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Blocking, Continuation and Floater Bets
This is a quick primer on three popular and effective ways players manipulate their tables and take down pots before showdown: blocking, continuation and floater bets.
A blocking bet is simply a bet designed to stop your opponents from betting.
Blocking bets are one of my favorite tools in an online game. They're still very useful live, but online has fewer options for exploiting a skill edge and this is one of them.
For example: You have J♥ Q♥ on a flop of K-J-9 with one heart. You have second pair, with a gut-shot and a back door flush draw. You're not sure you have the best hand and are worried about a rather aggressive player. There is $20 in the pot and you're first to act.
Now it's an unraised pot, and you're pretty sure if it starts getting checked someone will try to steal it. You're sure anyone with top pair is going to bet out. If they bet large enough, you simply cannot call. But you have a big enough hand you don't want to sign off just yet.
This is where you put in a blocking bet. You bet $12 into the pot. This bet is around the smallest bet anyone would make if you were to check-call. But it's also big enough someone's going to need a strong made hand to want to raise.
The pot's not big enough to warrant a big bluff, so chances are no one will raise. Even if your opponent has a weak to moderate top pair, most players here will simply call.
If your opponent flops the straight, most players here will just call to trap you, as there is no legitimate draw out there to threaten them.
If you don't take down the pot, you've bought yourself a cheap turn. And if you're behind on the flop, the turn gives you the chance to catch up.
Blocking bets are a good way to draw cheaply. The professionals use them frequently when playing against a hand they know has them beat. If you block properly, and keep the initial investment small, the implied odds against cracking a slow-played monster can make this a very profitable maneuver.
Continuation and Floater Bets
Everyone knows what a continuation bet (c-bet) is these days. Dan Harrington's rule for continuation bets says they should only be made when you are heads-up to the flop.
Although a great piece of advice, this rule serves as a nothing more than a wonderful guideline to start from. The rule is tournament-specific, and in a tournament, unlike in a cash game, chips are life.
In a tourney, there is much more trapping for small pots and you simply can't afford to lose the chips you would put into play with an ill-made continuation bet.
Cash games are different in a few ways. As I said, I still use Harrington's system as my base. When in doubt, I stick to it. But there are times when you're going to want to c-bet against multiple players. One of these times will be while trying to enforce a more active aggressive table image.
Sometimes you will be on a table full of people who like seeing flops and will fold if they miss. I've played at tables where I've literally raised 20 hands in a row, c-bet the flop and had it folded to me every time.
When people start standing up to you in that situation, you just change your game. The amount of money you lose when you get stood up to is still far less than all the money you made in the 20 previous hands.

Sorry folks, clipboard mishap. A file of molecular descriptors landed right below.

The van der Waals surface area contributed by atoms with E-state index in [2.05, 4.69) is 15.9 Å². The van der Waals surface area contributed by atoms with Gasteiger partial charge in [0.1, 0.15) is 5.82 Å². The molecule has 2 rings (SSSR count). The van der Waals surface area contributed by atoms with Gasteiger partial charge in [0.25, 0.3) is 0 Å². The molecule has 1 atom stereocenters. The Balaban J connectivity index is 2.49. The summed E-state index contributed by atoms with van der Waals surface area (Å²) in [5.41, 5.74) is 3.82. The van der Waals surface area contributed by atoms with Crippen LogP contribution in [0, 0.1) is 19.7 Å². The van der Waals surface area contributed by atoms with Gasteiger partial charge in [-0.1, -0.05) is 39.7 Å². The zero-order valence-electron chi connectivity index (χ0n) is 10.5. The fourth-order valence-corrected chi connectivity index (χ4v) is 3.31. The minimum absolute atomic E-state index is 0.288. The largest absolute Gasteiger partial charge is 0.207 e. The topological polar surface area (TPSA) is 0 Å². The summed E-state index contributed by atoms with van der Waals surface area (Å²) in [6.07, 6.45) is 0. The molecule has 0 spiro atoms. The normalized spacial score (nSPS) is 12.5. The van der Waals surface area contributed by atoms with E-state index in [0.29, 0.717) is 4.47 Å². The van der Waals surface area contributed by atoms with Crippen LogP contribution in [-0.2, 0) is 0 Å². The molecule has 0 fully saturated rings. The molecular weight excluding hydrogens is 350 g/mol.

Continuation bets are at the forefront of everyone's mind these days. It's one of the easiest concepts to grasp in poker. As a result, all the players who want to think they're really good will spend a lot of time thinking about them.
I'm not saying they're not important; I'm just saying they're only a small part of a huge game. Because so many people are so focused on c-bets, even amateur players will pick up on how often you make them. All really solid players keep a record in their mind of who c-bets and how often.
If you notice a player c-bets every time they raise, then you can check-raise them all night to pick up a few easy bets. Don't do it often enough they pick up on what you're doing. You can take many bets throughout the night, or a few bets in a few hands.
Other players are also adapting to the increased use of continuation bets. The floater is a newer term for a delayed c-bet. You delay your c-bet until fourth street, or let it "float." Another variation is to check the flop with the intention of a check-raise, regardless of your hand.
Sinking a floater is the same as trapping a continuation bettor: first you have to understand what they're doing, then play back at them by letting them do it and stealing the bets they make when they do.
Floaters are harder to pick up on, but at the same time are much more risky. By letting the opponent see fourth street, you've given him another card to hit a hand big enough to call your bet.
If you notice a player is paying attention to your continuation bets and starts playing back at you, you can then re-pop them to shut them down. It's a fun move, because you execute two bluffs with pure aggression, fully expecting them to fold.
When it works, it takes the wind right out of their sails, putting it into yours. You catch an amateur player making what he feels to be a professional play, and then crush him for it. It's beautiful.
Just be warned: sometimes they actually do have a big hand. ;)
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